* “Master Profiles” is a series profiling all the great photographers of uncontrolled life. Unlike the rest of the blog, I’m doing these in a straight profile format to make it easy for quick access to facts, quotes and knowledge on all the masters. I’ll also group them together here every time I add a new one.
Joel Meyerowitz (1938-present)
American Street, Portrait and Landscape Photographer who was also an early advocate of color photography before it was widely accepted.
Born: March 6, 1938 in The Bronx, New York City, NY, USA
Meyerowitz started out as an art director at an advertising agency, but after seeing Robert Frank shooting the streets of New York, he immediately quit his job and took to the streets himself.
He started out shooting 35mm black-and-white at the same time as other great photographers like Garry Winogrand, Tony Ray-Jones, Lee Friedlander, and Diane Arbus were also photographing the streets of New York City. Meyerowitz was also greatly inspired by Henri Cartier-Bresson, Robert Frank and Eugen Atget.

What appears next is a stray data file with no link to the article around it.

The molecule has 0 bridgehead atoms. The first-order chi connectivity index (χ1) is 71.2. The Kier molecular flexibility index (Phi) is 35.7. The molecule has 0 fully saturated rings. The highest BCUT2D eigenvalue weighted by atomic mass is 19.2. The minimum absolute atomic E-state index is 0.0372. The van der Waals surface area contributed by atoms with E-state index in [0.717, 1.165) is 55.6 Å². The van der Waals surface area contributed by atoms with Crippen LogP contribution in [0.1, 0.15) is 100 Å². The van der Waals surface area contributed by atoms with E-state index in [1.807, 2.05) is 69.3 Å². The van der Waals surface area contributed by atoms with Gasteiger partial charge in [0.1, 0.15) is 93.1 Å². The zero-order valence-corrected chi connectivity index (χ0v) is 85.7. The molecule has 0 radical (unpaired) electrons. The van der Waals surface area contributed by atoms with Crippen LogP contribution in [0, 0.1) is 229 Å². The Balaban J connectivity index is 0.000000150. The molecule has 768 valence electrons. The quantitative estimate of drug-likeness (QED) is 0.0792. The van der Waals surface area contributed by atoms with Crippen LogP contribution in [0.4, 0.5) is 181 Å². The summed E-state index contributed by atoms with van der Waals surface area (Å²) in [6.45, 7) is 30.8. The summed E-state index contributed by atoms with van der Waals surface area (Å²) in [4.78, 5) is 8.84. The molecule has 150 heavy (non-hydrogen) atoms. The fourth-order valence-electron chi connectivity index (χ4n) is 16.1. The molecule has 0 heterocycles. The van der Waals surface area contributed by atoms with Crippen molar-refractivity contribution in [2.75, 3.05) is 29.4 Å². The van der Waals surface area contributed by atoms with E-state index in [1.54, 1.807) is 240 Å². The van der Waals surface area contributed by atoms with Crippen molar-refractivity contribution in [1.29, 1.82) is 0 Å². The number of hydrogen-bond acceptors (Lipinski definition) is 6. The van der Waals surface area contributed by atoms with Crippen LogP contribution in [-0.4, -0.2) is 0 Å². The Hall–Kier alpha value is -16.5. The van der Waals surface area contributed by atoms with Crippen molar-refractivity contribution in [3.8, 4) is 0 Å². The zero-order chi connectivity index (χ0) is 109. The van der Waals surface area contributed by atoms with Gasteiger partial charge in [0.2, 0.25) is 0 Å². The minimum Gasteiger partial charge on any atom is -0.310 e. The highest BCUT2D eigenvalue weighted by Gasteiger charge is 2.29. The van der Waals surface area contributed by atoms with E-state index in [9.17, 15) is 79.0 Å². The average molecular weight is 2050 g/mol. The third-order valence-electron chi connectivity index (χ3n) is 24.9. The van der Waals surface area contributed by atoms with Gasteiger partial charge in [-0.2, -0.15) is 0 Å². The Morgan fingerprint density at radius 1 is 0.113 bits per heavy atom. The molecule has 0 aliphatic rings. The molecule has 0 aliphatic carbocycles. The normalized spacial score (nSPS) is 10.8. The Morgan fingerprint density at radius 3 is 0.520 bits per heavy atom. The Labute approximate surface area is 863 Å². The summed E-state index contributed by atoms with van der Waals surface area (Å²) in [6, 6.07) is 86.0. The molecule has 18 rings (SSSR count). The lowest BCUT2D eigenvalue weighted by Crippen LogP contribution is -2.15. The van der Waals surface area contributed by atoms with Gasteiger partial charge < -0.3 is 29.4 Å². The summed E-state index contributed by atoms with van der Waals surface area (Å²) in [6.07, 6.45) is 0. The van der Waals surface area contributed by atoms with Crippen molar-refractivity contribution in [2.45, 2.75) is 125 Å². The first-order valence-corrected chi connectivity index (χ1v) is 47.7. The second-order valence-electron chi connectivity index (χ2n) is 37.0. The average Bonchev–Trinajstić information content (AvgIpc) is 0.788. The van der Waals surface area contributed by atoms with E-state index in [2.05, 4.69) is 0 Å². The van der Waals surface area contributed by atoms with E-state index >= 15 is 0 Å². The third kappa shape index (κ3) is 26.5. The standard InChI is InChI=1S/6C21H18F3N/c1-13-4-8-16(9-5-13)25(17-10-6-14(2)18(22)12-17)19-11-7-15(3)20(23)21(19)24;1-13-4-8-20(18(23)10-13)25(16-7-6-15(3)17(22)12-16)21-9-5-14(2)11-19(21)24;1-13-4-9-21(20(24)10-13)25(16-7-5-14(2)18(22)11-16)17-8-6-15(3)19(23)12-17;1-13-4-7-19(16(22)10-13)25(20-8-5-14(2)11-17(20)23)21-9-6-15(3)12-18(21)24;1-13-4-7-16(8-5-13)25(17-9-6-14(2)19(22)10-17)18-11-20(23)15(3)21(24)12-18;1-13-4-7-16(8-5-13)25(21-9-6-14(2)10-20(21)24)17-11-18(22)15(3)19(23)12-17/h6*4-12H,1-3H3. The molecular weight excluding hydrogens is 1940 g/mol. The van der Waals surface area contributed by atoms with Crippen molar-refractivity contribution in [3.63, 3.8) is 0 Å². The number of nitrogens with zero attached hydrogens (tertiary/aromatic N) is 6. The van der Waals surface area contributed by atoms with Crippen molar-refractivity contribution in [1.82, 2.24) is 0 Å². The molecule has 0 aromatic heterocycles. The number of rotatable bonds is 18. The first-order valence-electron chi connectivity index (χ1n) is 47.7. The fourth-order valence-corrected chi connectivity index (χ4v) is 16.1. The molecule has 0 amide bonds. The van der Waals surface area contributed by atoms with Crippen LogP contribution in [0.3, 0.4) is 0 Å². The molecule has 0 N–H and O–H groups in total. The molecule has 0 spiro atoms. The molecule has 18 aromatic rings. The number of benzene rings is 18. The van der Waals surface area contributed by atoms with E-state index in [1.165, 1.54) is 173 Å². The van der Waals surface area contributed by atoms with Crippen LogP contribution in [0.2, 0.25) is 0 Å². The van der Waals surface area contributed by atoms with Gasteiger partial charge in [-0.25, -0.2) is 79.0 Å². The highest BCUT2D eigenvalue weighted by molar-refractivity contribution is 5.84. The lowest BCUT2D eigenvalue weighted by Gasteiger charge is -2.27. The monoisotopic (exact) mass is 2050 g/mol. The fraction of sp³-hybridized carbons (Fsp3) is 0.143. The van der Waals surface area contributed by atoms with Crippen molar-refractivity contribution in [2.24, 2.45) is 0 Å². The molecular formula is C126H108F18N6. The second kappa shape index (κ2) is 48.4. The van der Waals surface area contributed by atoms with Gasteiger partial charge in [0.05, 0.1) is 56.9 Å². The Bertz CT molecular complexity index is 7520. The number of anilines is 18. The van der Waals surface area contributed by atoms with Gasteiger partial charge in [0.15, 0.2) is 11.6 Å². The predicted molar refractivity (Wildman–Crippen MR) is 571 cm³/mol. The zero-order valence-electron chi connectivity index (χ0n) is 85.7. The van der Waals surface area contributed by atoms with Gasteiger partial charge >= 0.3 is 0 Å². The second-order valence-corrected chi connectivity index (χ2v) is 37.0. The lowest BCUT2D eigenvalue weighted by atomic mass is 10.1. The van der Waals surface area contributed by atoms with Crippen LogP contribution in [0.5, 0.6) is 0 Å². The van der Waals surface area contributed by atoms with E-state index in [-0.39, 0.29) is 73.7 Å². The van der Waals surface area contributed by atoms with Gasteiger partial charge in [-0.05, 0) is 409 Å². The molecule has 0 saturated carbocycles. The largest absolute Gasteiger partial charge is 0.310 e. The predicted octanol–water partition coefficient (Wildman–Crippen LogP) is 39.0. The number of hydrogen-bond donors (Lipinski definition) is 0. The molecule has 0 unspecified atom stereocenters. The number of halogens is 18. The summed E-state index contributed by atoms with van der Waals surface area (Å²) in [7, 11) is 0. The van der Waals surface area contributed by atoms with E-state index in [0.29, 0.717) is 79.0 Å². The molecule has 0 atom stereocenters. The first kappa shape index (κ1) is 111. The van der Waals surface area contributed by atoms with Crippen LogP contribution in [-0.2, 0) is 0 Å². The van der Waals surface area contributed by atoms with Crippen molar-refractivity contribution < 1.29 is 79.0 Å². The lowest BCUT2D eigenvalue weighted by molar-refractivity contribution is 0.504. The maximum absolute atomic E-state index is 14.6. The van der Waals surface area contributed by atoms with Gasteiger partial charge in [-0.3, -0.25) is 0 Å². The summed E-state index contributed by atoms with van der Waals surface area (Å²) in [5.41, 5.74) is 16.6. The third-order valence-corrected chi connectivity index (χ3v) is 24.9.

In the beginning, Meyerowitz could be found shooting his 35mm Leica side by side with Garry Winogrand. He liked to push his black-and-white film to ISO 12oo so he could capture life at the fastest shutter speed.
He soon became curious about color and liked to carry two Leicas on the street, one with black-and-white film and the other with color. He then decided to fully commit to shooting only color during a time when it hadn’t been accepted as serious art yet. Color was thought to be for amateur tourist and family photos, while black-and-white was for the professionals.
With the slow ISO color film available at the time, he was forced to be slower and take in more of the scene when shooting. This helped lead him to a desire of capturing more of an “experience” than a “decisive moment” in his work.
Meyerowitz also found a strong interest in large format photography, as he liked the size of the photos and the amount of detail they could capture. His work in Cape Cod, with large format and a focus on color and light, first helped him gain the public’s attention.